Going in to This is 40, I expected nothing less than a fine satire about humanity and the conflicts one finds in getting older. As opposed to the surprising parenthood in Knocked Up, and the delayed loss of virginity in 40 Year Old Virgin, This is 40 offers a lack of alternatives. The two protagonists Debbie (Leslie Mann) and Pete (Paul Rudd), both characters from Knocked Up, are too old to start over and too young to feel old. Their children Sadie and Charlotte (Apatow and Mann's real-life daughters Maude and Iris) are a teenager and a pre-teen, respectively, and always at each other's throats. They are too old to be constantly cute and too young to be left on their own. As Debbie and Pete drift further away from each other, they are uncomfortably and frustratingly moored together by their progeny.
The commentary here could be about the responsibilities felt after high school, the pressures to get married, appear successful, have a family, and create a lineage. Something could be said about the intricate significance of children in this dynamic. If there were no children - as alluded to in the film - perhaps their relationship would have ended fourteen years earlier. There would be no silly fights; there would be no deception; there would be no frustration.
Characteristically, the male protagonist is a persistent juvenile. Pete couldn't get a real job, so he started a record label - one that is failing. As Debbie runs around in the morning, Pete dons his bicycling gear, eats cereal with his daughters, and protests that he would help if Debbie would just tell him what to do. At the same time, Debbie comes across as a control freak and seems to frighten Pete out of doing anything, which is one reason why Pete escapes to the bathroom "four times" a day to play iPad Scrabble and find solace. (Once again Apatow links feces with satisfaction as if he were writing a script while reviewing Freud's Introductory Lectures to Psychoanalysis.)
Pete's need to escape also labels Debbie as the characteristic adult in an Apatow film. She is more together and aware than her husband, but her turning forty in the beginning of the movie sets her off kilter. She constantly offers different years of birth when filling out forms - painfully and annoyingly exposited to us at her gynecologist's office - and she refuses to celebrate a co-birthday with Pete, even though their birthdays fall during the same week and it is something they have always done.
This is 40 also attempts to look at the inconvenient, infringing oppression of family dynamics in general, assuming that all families are damaged, wonky, and destined to disintegrate. Debbie's biological father, Oliver (John Lithgow), is initially cold, has a new life with new kids, and is predominantly absent. Pete's father, Larry (Albert Brooks), is a perpetual mooch who lives off his son's donations. He too is a man-child, but one that makes Pete look like father of the year. All things considered, Pete's doing pretty well.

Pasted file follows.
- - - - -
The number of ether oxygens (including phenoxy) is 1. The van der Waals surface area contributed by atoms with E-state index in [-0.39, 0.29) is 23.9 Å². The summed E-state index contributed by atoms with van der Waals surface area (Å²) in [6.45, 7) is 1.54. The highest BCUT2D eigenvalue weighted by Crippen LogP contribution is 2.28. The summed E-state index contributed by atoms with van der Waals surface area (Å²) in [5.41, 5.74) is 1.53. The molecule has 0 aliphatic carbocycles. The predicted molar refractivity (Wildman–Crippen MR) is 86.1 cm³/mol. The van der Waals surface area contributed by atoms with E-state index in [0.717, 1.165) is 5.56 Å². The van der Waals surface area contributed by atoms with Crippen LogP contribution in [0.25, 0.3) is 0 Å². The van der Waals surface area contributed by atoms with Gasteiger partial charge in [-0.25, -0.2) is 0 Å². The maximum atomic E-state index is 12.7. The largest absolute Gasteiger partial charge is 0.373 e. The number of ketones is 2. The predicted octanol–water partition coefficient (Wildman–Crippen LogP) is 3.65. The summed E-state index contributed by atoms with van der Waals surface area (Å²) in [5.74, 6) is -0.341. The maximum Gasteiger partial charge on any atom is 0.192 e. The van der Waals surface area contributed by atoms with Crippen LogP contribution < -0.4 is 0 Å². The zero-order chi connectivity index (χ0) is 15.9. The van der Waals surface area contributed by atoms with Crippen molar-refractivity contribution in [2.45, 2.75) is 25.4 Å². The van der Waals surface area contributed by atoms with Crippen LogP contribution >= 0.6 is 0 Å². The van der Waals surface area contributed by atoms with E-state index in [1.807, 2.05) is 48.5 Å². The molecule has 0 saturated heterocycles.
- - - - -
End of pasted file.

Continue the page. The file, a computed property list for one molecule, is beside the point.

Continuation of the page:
Unfortunately, it is the depiction of family dynamics that sinks This is 40. It has its funny moments, and the ending is pretty sweet if uberpredictable, but the characters are extremely underdeveloped, and everyone is a cartoonish stereotype. The problem stems from the tagline: "The sort-of sequel to Knocked Up," one that is accurate in that this film is more of a spin-off than a sequel. In Knocked Up, Pete and Debbie foreshadowed the potential difficulties in marriage for the shoved-together Ben (Seth Rogen) and Alison (Katherine Heigl). The bickering was funny but mature and off-set the immature bantering of Ben and his on-pillow-farting brood of stoners.
Here, their bickering is exacerbated, and they are simply snarky and passive aggressive. In a sense, this relates the tension between the couple. Truthfully, the most honest moments in the film are when they try to work through a therapist's suggestion but can't help but being contemptuously condescending, but this is only momentary. Their snarkiness that often devolves to jokes about sex or other bodily functions feels inorganic and reminds us of two-minute sketches thrown together. Most scenes - even if they start earnestly - are truncated and disjointed, devolving to discussions of sagging boobs, anal fissures, or farting in bed.
Essentially, this film suffers the fate of most spin offs: underdeveloped characters that were meant to be comic relief of bits of philosophical teachings. Save Frasier and 20% of shows affiliated with Happy Days or All in the Family, most spin-offs flounder for this reason: the characters are shallow and ridiculous. They are punch lines without the build. They exist only to dance around themes and suggest that every relationship is an overflowing channel of frustration and regret.
The most earnest character - and best performance throughout - is Albert Brook's Larry. He's hilarious, offensive, and his lines are delivered with conviction, not as if he's giving the audience a pause to laugh. The other bright spot is Melissa McCarthy's ranting. She plays Catherine, the mother of the boy whom Debbie verbally assaults. However, these outtakes don't arrive for 130 minutes, which means there's plenty of dysfunction to sludge through.
Hitchcock is tongue-in-cheek, sentimental, revealing, and, overall, a production - which seems to be the way that Hitchcock himself would have wanted it, if the film is to be believed. Admittedly, here lies the rub. Is it accurate that the master of suspense routinely spoke with such a mesmerizing and dreary cadence, extended both his lips and gut forward and he stood mostly profile to gaze with his eyes down at his foil in conversation, even if he was the same height or shorter?
Or, is this the caricature that has been created by "Alfred Hitchcock Presents" - a fanciful bookend to the movie?
Director Sacha Gervasi frames Hitchcock's life as if it were one of his movies. Like L.B. Jeffries (Jimmy Stewart) in Rear Window, he is a voyeur, always peering through blinds. He's also perverse like Norman Bates as he peers through various peepholes on film sets. The latter is often paralleled during the filming of Psycho - the primary focus of Hitchcock. Much like Norman Bates acts on his aggression, guilt, and transgressions, so too does Hitchcock as he slashes away at Vivien Leigh (Scarlett Johansson in the canonical shower scene. The thought of his wife, Alma Reville (Helen Mirren), having an affair with another man is too much to take - despite his many infatuations and fantasized trysts with other women.